Connected Kenya 2013 happened in the last week of May and was very well attended by most CIOs and CEOs in Kenya. Some of the sponsors at this year’s convention were big names like SAP, Microsoft, Oracle and Google.
In one of the evening invite only Fireside sessions hosted by Louis Otieno and Paul Roy from Microsoft, the main topic of discussion was Cyber Security. The sessions started of with questions on how we are going to protect ourselves and our children from online attacks.
“We live in a very connected world that most of us now call a Global Village. Imagine your 13 or 14 year old daughter seated upstairs at home chatting with someone halfway across the world. You’re a parent seated away from them either at work or busy elsewhere and therefore, you don’t know what your daughter is doing,” commented Louis Otieno, Legal and Corporate Affairs Director for Africa Initiatives at Microsoft. “Should we just shut down this ‘pipe’ and stick to the infrastructure we’re using now? Aren’t we to exposed”
Let me paint the picture for you – Months later, after she meets a ‘friend’ online, your daughter walks out of home to go and finally meet this other 14 year old girl she met virtually. Unknown to her, the person on the other side is not really a 14 year old girl; it is a 30 year old pedophile masquerading as a 14 year old out to harm your child. What do you do? Just the thought of this sends shivers down many parents’ spines when they imagine their children online.
Who will protect our children?
Kenya has terminated fiber cables at the Coast of Mombasa and this has landed the country (and African continent) massive opportunities to connect to the rest of the World. It is now easy for a doctor to conduct a surgery on a patient in Kenya all the way from India. It is possible for an engineer in Redmond to troubleshoot a Microsoft System Center installation in Nanyuki thanks to architecture like Mawingu White Spaces too. All this and we are currently only using about 6% of our capacity.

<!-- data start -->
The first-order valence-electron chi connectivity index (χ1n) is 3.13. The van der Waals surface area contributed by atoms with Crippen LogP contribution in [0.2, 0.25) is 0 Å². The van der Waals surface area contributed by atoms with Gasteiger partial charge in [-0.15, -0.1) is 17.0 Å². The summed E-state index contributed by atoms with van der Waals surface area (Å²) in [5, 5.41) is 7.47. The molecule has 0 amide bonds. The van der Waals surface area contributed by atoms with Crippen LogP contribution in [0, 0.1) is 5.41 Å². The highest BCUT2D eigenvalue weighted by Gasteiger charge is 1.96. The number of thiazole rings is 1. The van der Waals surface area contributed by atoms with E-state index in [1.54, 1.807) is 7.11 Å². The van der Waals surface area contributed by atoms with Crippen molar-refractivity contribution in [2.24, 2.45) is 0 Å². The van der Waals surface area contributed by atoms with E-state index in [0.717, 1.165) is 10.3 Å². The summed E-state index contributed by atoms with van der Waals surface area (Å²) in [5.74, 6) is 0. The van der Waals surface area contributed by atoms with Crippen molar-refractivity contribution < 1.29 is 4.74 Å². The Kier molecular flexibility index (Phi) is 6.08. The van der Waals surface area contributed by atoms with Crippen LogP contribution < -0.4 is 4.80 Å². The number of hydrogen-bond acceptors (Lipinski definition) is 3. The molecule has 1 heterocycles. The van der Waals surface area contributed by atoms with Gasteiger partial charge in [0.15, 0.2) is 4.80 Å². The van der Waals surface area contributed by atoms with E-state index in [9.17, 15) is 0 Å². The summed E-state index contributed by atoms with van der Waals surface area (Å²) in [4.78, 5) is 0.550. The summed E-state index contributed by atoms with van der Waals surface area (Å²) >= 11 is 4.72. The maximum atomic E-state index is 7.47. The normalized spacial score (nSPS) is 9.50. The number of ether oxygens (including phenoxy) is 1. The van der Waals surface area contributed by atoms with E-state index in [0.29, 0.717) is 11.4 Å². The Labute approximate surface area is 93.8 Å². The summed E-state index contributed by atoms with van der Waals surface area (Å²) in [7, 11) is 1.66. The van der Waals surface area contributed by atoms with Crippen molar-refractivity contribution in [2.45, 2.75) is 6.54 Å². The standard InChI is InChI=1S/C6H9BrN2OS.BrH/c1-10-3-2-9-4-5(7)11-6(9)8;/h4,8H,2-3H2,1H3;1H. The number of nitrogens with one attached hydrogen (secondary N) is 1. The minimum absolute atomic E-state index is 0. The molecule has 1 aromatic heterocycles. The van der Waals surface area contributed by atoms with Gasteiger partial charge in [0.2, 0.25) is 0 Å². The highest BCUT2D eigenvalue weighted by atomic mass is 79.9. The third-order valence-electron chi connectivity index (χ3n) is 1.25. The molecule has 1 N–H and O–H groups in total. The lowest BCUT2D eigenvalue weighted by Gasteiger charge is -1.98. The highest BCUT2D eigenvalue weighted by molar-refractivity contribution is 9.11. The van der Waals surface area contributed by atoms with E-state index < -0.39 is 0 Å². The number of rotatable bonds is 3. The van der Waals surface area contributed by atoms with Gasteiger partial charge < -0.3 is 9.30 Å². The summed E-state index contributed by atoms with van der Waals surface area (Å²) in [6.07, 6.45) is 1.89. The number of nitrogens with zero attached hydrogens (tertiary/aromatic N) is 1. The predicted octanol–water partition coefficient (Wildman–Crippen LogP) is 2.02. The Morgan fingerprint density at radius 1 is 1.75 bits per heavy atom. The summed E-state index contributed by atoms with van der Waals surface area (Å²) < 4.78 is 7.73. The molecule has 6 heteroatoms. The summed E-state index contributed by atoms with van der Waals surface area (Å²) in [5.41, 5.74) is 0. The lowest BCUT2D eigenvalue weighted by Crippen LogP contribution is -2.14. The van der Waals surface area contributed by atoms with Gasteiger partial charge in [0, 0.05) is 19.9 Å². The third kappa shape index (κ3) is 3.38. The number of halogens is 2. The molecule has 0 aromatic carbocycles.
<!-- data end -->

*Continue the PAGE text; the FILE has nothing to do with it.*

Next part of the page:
However, just like with every good thing, the massive bandwidth comes with a downside. We leave ourselves exposed to hackers and online criminals who attack us using this very medium. Media reports indicate that banks are losing billions in cyber crime, government websites are getting defaces by Thais sitting on another continent.
What is the solution? There is no quick fix to these problems. Like in most other criminal situations, we have to always stay one step ahead. The Kenyan government (and all Kenyan companies following suit) needs to invest in Research and Development to train our cyber experts to monitor, detect and stop hackers in their tracks. This is something we seemingly haven’t done yet. Maybe it is an issue of budget; or an issue of policy. Kenya’s new government is touted as the most digital government Kenya has ever seen.
In 2014, the Kenyan government will start the laptops (or smart devices) for class ones programme that will see an even higher population connected than ever before. Such programmes have successfully been run in countries like Portugal where 1 million devices Are they going to be safe? Are we going to have them in managed environments so that our children are protected against pornography and pedophilia?
These are some of the questions we ought to be asking ourselves.
Until we have a clear plan on how to tackle cyber crime, we may have started to fight a losing battle.